The buffalo bayou has a significant place in Texas history, as the founding place of the city of Houston and also as the site of the final battle for Texas independence. Used for boat navigation in Houston as early as 1839, it was established as the Houston Ship Channel 1914. In 1841, it became known as the Port of Houston, and its significance on the state and national economy has grown with an increase in Asian cargo through its facilities.
The Port of Houston today is a 25-milelong complex of diversified public and private facilities. The port is ranked first in the United States in foreign waterborne tonnage, second in the U.S. in total tonnage, and tenth in the world in total tonnage.
Central to the Port of Houston Authority’s business philosophy is continuous improvement. This extends beyond management technique to the facilities themselves, including every marine terminal in PHA’s portfolio of public wharves. Growth and development have always yielded great business advantage to the port authority.
In 2007, the PHA opened the first phase of the new Bayport Container and Cruise Terminal. This state-of-the-art terminal was designed to ease the pressure on the Barbours Cut Container Terminal that handles the bulk of the port authority’s container business and has helped it capture 67 percent of the containerized cargo in the U.S. Gulf of Mexico and 94 percent of the containers moving through Texas.
Voters recently approved a $250 million bond proposal for port improvements. Leveraged with operational revenues, the funds allow construction to continue at the Bayport Container and Cruise Terminal. This $1.4 billion development will include seven container ship berths and have a total of 2.3 million 20-foot equivalent unit throughput at
buildout in approximately 15 years. Up to three cruise ship terminals will be built, with the first being completed in 2008.
The next phase of the container terminal’s construction is Wharf 3, followed by Wharf 4 in 2012. The planned intermodal yard, covering about 123 acres, is expected to handle approximately 20 percent of Bayport cargo. It will also open around 2012. The plan calls for an additional 48 acres of container yard to be added in 2008, 50 acres in 2012, and 55 more acres in 2014.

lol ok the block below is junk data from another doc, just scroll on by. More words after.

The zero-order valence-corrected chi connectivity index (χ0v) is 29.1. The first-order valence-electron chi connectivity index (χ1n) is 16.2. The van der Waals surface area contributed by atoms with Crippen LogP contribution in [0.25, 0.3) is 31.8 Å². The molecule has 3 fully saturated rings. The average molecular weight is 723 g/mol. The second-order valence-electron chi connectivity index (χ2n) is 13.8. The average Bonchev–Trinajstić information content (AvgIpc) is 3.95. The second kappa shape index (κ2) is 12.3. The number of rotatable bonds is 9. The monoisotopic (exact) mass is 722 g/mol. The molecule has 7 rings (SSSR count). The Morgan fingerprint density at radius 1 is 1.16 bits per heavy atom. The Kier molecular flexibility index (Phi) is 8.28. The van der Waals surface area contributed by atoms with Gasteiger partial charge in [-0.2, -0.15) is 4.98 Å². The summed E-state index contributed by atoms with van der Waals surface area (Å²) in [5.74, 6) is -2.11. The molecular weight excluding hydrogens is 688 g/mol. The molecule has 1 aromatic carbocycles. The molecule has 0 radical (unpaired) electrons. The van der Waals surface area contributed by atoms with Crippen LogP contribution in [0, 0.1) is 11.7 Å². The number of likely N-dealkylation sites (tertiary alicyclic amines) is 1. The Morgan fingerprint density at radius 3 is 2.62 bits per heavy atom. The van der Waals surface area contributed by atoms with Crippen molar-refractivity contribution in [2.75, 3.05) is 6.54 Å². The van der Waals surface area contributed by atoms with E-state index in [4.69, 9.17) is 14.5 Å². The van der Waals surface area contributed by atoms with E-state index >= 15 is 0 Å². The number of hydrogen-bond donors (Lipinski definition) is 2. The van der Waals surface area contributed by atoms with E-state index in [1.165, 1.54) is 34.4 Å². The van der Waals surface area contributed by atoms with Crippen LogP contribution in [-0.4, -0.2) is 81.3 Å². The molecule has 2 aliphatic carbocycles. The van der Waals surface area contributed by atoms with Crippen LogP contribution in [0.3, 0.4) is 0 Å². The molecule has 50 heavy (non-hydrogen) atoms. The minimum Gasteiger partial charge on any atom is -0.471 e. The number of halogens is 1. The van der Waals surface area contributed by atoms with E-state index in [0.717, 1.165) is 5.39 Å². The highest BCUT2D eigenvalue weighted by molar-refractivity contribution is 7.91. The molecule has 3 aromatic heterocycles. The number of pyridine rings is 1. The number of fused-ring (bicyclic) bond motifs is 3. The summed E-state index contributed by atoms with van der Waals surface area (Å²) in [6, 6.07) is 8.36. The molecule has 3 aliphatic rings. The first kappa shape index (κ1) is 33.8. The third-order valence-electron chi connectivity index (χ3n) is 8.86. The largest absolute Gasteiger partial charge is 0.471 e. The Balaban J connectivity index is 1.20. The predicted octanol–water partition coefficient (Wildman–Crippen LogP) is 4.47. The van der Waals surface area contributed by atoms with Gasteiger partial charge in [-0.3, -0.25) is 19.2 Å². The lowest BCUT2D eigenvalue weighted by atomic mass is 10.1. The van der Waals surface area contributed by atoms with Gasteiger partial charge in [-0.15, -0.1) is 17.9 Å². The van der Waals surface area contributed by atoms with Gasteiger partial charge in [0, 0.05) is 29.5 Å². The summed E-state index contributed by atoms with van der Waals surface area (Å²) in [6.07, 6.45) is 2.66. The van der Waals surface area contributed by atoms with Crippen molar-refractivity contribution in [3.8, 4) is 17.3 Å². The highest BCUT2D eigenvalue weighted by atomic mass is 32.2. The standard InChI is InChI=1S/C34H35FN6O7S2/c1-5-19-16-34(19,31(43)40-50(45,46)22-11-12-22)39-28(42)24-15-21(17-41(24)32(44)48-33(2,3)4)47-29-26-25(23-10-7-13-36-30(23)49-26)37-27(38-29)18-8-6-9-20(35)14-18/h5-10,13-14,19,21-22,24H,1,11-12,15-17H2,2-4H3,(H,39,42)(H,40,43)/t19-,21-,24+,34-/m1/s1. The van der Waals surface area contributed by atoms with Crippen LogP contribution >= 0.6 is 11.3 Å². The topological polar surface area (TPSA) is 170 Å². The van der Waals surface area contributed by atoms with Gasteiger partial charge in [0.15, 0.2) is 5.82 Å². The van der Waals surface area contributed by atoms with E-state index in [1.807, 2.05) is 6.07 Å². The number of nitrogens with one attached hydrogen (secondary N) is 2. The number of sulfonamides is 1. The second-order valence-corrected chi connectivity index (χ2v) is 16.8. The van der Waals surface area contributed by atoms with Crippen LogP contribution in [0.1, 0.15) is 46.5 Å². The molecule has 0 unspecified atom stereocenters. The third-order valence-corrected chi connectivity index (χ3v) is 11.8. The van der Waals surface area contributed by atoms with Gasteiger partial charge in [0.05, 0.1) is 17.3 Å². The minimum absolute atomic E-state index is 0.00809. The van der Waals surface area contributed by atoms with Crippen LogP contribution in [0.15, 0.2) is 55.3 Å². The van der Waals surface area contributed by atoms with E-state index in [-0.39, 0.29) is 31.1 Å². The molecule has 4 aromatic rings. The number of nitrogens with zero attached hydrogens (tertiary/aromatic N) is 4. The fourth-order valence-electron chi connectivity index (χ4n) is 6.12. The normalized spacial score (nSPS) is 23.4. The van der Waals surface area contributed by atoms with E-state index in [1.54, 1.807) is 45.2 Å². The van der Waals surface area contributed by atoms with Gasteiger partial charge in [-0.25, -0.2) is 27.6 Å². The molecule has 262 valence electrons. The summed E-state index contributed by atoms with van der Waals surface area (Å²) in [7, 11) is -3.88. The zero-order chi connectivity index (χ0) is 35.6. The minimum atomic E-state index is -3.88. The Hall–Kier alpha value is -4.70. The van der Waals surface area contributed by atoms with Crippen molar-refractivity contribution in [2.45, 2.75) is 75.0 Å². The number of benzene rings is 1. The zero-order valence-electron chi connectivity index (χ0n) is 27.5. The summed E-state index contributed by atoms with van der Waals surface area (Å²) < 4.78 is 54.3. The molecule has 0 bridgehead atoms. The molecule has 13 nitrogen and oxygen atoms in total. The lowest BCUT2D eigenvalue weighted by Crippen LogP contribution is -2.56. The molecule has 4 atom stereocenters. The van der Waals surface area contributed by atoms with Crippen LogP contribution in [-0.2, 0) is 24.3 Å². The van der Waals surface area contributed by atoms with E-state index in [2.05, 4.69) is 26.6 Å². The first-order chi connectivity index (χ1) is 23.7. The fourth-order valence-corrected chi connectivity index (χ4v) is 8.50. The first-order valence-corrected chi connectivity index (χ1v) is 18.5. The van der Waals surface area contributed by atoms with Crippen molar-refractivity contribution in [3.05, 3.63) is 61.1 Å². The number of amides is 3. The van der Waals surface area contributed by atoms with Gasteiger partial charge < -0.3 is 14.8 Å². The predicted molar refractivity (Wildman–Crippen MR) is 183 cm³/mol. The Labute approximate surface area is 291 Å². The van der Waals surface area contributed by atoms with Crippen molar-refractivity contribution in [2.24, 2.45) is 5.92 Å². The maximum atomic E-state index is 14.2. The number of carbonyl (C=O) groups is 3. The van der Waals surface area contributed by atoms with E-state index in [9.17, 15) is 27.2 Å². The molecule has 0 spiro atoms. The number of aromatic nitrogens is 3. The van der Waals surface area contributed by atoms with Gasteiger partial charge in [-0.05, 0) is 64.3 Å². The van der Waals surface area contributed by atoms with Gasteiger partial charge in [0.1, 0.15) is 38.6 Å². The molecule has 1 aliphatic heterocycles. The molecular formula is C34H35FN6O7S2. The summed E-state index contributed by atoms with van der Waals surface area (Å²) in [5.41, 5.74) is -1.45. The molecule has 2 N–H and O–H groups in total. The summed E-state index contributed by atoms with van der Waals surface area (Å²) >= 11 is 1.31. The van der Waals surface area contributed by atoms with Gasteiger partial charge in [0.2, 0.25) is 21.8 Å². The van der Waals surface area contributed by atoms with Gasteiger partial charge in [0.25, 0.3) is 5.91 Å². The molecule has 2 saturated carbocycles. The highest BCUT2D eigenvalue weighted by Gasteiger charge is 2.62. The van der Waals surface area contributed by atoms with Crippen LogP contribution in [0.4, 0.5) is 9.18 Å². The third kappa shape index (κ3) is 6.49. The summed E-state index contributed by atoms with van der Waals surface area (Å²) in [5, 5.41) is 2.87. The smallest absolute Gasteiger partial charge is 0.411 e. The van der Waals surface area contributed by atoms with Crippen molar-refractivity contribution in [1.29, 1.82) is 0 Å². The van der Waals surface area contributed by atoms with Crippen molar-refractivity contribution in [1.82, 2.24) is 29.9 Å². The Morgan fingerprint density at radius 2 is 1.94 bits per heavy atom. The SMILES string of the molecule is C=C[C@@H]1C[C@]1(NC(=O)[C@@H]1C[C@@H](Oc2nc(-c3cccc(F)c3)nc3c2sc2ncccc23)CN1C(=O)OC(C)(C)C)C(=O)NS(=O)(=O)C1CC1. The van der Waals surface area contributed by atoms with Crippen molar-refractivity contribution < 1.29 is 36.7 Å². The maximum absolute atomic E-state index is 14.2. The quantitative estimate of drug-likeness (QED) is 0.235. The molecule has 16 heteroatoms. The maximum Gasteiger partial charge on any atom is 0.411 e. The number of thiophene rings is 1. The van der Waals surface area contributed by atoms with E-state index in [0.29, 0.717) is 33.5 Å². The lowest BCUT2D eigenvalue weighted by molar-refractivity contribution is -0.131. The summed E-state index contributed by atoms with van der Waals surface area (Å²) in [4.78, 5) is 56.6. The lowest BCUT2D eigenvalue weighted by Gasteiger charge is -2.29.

The terminal’s environmental benefits include the preservation of 956 acres of diverse coastal habitat, the creation of 200 acres of new marshland areas, 173 acres of wetlands created or enhanced, and the preservation of a 128-acre buffer zone. Bayport will generate more than 32,000 jobs and add approximately $1.6 billion to the Texas economy through wages and tax revenues.
A BOON FOR EVERYONE
There is tremendous demand for the PHA’s container facilities and it will continue to grow for many years to come. As an example: About 12 percent of the Port of Houston’s cargo currently comes through the Panama Canal. The $5.25 billion expansion of the Panama Canal to double the capacity of the 50-mile-long canal has been approved by the citizens of Panama. By the time the expansion of the Panama Canal is completed in 2015, Houston’s share of the cargo flowing through there will also have increased.
In fact, over the last year, the PHA’s trade with East Asia has grown by 22 percent. The trend of all-water service from Asia through the Panama Canal to Houston is accelerating.
In contrast to other parts of the country, Houston is still growing and prospering, and the kind of home-foreclosure crisis affecting the rest of the country is not occurring here. Houston continues to benefit from the trend of Americans leaving cold, damp, snowy areas in the north and the east, and moving to places with more temperate climates in the south and west. In addition, the Houston economy is growing at twice the rate of the U.S. as a whole.
The PHA’s planners did not foresee the rapidly changing international trade trends when the new Bayport Container Terminal was envisioned as a facility built in phases over 15 to 20 years as business developed.
Last year, the port authority had some $450 million in capital improvement projects under way and we are projecting another $200 million in 2008. On any given day, 100 different engineering and construction projects are being worked on at the port authority’s public wharves.
The business plan calls for continuous improvement at all of the port authority’s public facilities, not just the containerized cargo-handling terminals. Big investments in the upkeep and maintenance of all of the public facilities are included in the PHA’s capital plan through 2016. The plan includes such projects as dock and fender repair, additional paving and drainage improvements, and paving of an additional four acres at Care Terminal.
As long as the port continues to grow, it will continue to lead the nation in international trade and commerce. For many years, the Port of Houston has been the nation’s leading port in terms of foreign waterborne tonnage and second in overall tonnage.
Each year, more than 7,000 ships and 150,000 barges call at the port and move more than 200 million tons of cargo. Much of the cargo is destined for the more than 150 businesses
along the channel in one of the world’s largest petrochemical complexes.
A recent economic study that looks at the port’s impact concluded that 785,049 jobs throughout Texas are in some way related to ship channel-related businesses. The overall economic impact of the port is nearly $118 billion. By keeping the public wharves well-maintained, the PHA is assuring the port’s economic vitality and prosperity.
H. Thomas Kornegay was appointed Executive Director of the Port of Houston Authority in April, 1992. Before his appointment by the Port Commission, Kornegay served as the Port Authority’s managing director for five years. For information visit www.portofhouston.com